By the middle of the 20th century, the advent of diesel and electric motors led for the first time to systems that could pump groundwater out of major aquifers faster than it was recharged. This can lead to permanent loss of aquifer capacity, decreased water quality, ground subsidence, and other problems. The future of food production in such areas as the North China Plain, the Punjab, and the Great Plains of the US is threatened. (19th century - 20th century - 21st century - more centuries) Decades: 1900s 1910s 1920s 1930s 1940s 1950s 1960s 1970s 1980s 1990s As a means of recording the passage of time, the 20th century was that century which lasted from 1901–2000 in the sense of the Gregorian calendar (1900–1999 in the... Groundwater is any water found below the land surface. ... An aquifer is an underground layer of water-bearing permeable rock, or permeable mixtures of unconsolidated materials ( gravel, sand, silt, or clay) (see also groundwater). ... The North China Plain (华北平原 Hua2bei3 Ping2yuan2) also called the Middle Plain (中原 Zhong1yuan2), is made of the deposits of the Huang He (Yellow River) and is the largest alluvial plain of eastern Asia. ... Punjab, 1903 Punjab Province, 1909 The Punjab (sometimes spelt Panjab) is a region straddling the border between India and Pakistan. ... The Great Plains states. ...

Problems in irrigation

  • Competition for surface water rights.
  • Depletion of underground aquifers.
  • Ground subsidence (e.g. New Orleans, Louisiana)
  • Buildup of toxic salts on soil surface in areas of high evaporation.

New Orleans (French: Nouvelle-Orléans) is the largest city in the state of Louisiana, United States of America. ...

Related topics

An aquifer is an underground layer of water-bearing permeable rock, or permeable mixtures of unconsolidated materials ( gravel, sand, silt, or clay) (see also groundwater). ... Evapotranspiration (ET) is the sum of evaporation and plant transpiration. ... Hydrogeology (hydro- meaning water, and -geology meaning the study of rocks) is the part of hydrology that deals with the distribution and movement of groundwater in the soil and rocks of the Earths crust (commonly in Aquifers). ... Groundwater is any water found below the land surface. ... A rice paddy in Japan A paddy field is a flooded parcel of farmland for growing rice (from the Malaysian word padi, a noun meaning growing rice). Paddy fields are a typical feature of rice-growing countries of East and Southeast Asia, such as China, Thailand, Korea, Japan, Vietnam, Indonesia... A qanat, also known as karez, is a farming technology known to have developed in ancient Persia, and then spread to other cultures, especially along the Silk Road. ...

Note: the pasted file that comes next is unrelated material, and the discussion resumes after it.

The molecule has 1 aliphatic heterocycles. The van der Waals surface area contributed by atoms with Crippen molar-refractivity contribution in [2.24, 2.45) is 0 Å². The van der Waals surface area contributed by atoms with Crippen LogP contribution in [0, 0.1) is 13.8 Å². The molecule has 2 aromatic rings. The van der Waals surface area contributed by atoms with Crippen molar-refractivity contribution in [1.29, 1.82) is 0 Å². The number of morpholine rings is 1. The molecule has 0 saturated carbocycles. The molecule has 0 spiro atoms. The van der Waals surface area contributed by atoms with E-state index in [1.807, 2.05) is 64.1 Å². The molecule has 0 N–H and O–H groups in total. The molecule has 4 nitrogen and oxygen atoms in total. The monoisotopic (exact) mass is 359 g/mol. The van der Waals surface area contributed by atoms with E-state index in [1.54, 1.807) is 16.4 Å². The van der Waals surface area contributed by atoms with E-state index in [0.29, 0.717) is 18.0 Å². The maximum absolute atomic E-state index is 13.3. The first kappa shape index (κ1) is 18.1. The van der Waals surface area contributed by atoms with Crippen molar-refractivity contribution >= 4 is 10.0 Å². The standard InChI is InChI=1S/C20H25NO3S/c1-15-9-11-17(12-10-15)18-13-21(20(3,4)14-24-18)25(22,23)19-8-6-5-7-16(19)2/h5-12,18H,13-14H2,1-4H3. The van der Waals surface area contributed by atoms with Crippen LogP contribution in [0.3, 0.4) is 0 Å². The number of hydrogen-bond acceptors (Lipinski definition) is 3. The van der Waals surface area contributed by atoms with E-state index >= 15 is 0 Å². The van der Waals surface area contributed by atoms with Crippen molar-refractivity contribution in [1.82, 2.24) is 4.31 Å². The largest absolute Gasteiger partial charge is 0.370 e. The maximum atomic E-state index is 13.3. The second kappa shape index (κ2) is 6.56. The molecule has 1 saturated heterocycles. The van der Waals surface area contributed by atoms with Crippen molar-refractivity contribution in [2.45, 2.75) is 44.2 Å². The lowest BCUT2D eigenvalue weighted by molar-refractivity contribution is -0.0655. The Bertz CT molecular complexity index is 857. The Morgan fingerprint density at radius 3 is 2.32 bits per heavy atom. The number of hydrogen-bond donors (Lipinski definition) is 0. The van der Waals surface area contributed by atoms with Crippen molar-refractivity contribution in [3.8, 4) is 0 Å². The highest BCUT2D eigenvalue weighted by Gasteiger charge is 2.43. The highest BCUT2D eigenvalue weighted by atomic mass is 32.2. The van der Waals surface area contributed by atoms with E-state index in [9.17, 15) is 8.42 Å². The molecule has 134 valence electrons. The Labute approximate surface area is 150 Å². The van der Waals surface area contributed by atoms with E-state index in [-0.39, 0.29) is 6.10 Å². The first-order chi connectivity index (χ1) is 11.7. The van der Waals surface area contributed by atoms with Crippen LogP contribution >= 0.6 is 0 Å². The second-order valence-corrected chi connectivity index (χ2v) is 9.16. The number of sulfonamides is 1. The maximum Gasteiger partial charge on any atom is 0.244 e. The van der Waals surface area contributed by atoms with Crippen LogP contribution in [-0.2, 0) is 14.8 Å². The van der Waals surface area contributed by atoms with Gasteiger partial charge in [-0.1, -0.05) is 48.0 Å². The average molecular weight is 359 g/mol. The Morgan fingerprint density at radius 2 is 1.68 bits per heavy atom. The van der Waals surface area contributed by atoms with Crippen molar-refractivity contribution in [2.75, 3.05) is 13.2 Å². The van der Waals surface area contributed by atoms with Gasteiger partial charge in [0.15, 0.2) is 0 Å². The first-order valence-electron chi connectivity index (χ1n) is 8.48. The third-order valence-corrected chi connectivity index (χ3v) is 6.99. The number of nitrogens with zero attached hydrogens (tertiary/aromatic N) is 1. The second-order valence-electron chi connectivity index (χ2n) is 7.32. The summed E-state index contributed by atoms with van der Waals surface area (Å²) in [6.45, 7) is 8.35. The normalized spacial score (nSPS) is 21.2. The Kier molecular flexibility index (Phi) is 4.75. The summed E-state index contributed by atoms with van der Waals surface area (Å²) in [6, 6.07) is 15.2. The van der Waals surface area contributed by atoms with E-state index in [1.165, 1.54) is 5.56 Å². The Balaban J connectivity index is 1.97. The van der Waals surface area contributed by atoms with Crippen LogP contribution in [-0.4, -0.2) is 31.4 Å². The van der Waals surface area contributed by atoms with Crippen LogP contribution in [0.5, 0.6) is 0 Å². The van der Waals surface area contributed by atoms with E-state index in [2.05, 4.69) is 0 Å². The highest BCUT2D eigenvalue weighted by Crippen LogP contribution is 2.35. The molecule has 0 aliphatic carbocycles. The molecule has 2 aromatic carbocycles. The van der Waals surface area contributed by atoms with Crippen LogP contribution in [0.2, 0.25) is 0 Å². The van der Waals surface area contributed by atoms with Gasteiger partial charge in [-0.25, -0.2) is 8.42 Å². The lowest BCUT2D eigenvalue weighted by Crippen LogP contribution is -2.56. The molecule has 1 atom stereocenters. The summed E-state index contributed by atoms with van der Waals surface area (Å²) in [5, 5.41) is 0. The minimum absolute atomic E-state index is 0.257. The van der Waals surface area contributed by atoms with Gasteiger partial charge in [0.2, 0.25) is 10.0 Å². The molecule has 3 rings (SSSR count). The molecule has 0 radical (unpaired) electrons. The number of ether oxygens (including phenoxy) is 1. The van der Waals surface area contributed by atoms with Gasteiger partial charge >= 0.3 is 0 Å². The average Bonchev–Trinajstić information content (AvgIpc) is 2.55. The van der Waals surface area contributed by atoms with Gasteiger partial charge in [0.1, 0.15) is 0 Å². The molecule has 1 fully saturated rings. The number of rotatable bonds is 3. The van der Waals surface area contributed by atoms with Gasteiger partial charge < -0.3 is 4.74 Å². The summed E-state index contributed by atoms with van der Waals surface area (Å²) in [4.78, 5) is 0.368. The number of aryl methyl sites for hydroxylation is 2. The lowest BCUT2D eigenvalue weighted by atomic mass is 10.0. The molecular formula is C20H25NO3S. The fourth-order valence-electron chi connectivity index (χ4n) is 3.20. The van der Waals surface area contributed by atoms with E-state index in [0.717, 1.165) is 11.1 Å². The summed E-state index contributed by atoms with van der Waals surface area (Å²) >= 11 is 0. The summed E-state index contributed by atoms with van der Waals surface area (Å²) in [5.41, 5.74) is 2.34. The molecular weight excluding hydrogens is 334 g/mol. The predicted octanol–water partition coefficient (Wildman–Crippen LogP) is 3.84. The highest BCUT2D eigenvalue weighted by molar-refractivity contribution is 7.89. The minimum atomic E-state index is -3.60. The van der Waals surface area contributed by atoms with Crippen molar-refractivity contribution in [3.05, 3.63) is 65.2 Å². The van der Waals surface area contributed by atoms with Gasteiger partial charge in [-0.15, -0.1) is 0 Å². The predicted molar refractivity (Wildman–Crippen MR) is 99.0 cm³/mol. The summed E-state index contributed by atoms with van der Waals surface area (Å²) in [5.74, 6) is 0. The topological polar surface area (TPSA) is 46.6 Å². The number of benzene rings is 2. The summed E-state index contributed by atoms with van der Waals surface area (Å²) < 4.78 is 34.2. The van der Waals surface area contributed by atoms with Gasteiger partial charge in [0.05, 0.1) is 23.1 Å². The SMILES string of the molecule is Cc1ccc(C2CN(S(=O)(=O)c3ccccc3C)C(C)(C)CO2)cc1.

External links

  Results from FactBites:
Using Satellite Imagery to Map Irrigated Lands (4025 words)
Additionally, a comparison was made between the amount and location of irrigated land determined in the early 1980's (Thelin and Heimes, 1987) with estimates made from the 1992 data to determine changes in the amount and location of irrigated land.
The minimum and maximum DN values of the irrigated pixels and those of the nonirrigated pixels were used in a conditional statement model to threshold all the irrigated agriculture into one class and all other nonirrigated agriculture into a separate class.
The total amount of irrigated land calculated from the 1980 RASA data was 13.7 million acres compared to the 13 million acres calculated from the 1992 imagery, a decrease of approximately 5 percent.
Department of Revenue - State of Montana (1628 words)
All agricultural land, including grazing land, in a specified irrigation district where the land is designated as irrigable, with shares of water appurtenant to such land, shall be classified as irrigated, regardless of whether the water is actually applied or not applied to the land.
Land that is irrigated only during high water may be classified according to use, but it should carry a higher grade to reflect the occasional extra water and increased production.
Lands on which the native vegetation, non-irrigated alfalfa or other domestic varieties are cut for hay yearly or a majority of the time over a period of years.
  More results at FactBites »